Kelim, Chapter One, Mishnah One

 

Introduction

Mishnah Kelim begins by listing five types of impurity that are called “fathers of impurity.” The word “fathers of…” is also used in connection with damages  and in connection with the 39 types of labor prohibited on Shabbat.

 

Mishnah One

1)      The fathers of impurity are a:

a)      sheretz, 

b)      semen,

c)      [an Israelite] who has contracted corpse impurity,

d)      a metzora during the days of his counting,

e)      and the waters of purification whose quantity is less than the minimum needed for sprinkling. 

2)      Behold, these convey impurity to people and vessels by contact and to earthenware by presence within their airspace,

3)      But they do not convey impurity by being carried.

 

Explanation

Section one: Below in sections three and four the mishnah explains the shared characteristics of these types of impurity.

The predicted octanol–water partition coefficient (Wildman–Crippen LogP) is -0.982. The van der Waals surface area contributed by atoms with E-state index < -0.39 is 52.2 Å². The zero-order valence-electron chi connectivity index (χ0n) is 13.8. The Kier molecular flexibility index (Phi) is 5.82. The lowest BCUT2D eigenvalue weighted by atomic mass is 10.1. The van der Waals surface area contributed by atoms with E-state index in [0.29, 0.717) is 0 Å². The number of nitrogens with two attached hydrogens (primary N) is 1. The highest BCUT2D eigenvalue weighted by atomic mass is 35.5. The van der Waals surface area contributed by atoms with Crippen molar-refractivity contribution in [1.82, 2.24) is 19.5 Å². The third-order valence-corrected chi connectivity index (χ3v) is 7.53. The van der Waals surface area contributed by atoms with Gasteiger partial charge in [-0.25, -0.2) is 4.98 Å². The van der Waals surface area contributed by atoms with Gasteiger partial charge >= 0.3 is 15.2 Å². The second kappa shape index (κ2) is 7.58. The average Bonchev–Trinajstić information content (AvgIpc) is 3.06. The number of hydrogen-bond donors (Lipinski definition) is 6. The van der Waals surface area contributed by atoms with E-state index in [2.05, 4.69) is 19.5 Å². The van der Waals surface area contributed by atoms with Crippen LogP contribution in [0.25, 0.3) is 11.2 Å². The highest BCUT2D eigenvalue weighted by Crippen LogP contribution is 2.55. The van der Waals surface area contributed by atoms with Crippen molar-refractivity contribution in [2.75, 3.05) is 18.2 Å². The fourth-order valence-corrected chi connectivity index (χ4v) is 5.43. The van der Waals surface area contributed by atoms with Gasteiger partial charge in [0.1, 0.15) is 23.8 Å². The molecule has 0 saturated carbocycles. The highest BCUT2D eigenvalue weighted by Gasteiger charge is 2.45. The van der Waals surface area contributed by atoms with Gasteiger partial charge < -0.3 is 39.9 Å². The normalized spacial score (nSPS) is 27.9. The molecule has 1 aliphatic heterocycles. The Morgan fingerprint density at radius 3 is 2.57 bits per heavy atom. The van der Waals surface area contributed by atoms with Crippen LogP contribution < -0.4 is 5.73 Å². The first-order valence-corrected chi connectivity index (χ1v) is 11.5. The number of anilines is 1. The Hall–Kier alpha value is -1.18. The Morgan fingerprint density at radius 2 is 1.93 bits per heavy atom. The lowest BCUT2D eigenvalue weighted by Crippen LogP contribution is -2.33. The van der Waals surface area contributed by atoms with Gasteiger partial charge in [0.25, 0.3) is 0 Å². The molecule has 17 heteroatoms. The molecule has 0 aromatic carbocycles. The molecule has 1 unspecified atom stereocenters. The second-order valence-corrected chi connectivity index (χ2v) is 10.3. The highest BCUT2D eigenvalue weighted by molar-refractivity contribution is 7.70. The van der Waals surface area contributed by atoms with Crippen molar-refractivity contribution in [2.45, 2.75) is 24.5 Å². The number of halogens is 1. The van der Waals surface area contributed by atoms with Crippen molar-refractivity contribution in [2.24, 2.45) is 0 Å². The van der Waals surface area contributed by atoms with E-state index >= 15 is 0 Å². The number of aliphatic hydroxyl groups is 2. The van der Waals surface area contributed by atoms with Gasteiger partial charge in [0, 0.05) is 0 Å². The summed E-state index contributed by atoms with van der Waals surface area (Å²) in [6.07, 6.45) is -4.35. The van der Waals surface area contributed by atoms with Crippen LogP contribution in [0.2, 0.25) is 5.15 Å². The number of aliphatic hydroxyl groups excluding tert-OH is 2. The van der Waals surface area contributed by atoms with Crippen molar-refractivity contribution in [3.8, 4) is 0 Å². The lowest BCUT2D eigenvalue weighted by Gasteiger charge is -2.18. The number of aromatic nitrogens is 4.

A)    Sheretz—one of the eight creepy crawly things listed in Leviticus 19:29ff.

B)     See Leviticus 15:16-17.

C)    See Numbers 19: 11, 17.

D)    Once the metzora (person with skin disease) is healed, he spends seven days outside of the camp until he is allowed back in. During these days he is still impure and he conveys impurity to other things. See Leviticus 14.

E)     These are waters with the red heifer’s ashes in them. See Numbers 19:21. If there is not sufficient water to be used to sprinkle on the dead, then these waters convey impurity in the ways described below. Tomorrow’s mishnah will discuss how they convey impurity if there is enough to sprinkle.

Section two: These five “fathers of impurity” convey impurity by contact with people and vessels. When it comes to earthenware, as we explained in the introduction, the vessel is impure only if the source of impurity enters its airspace. It does not convey impurity through contact.

Section three: If a person carries one of these things without coming into physical contact with it, he is not thereby made impure.

 

 

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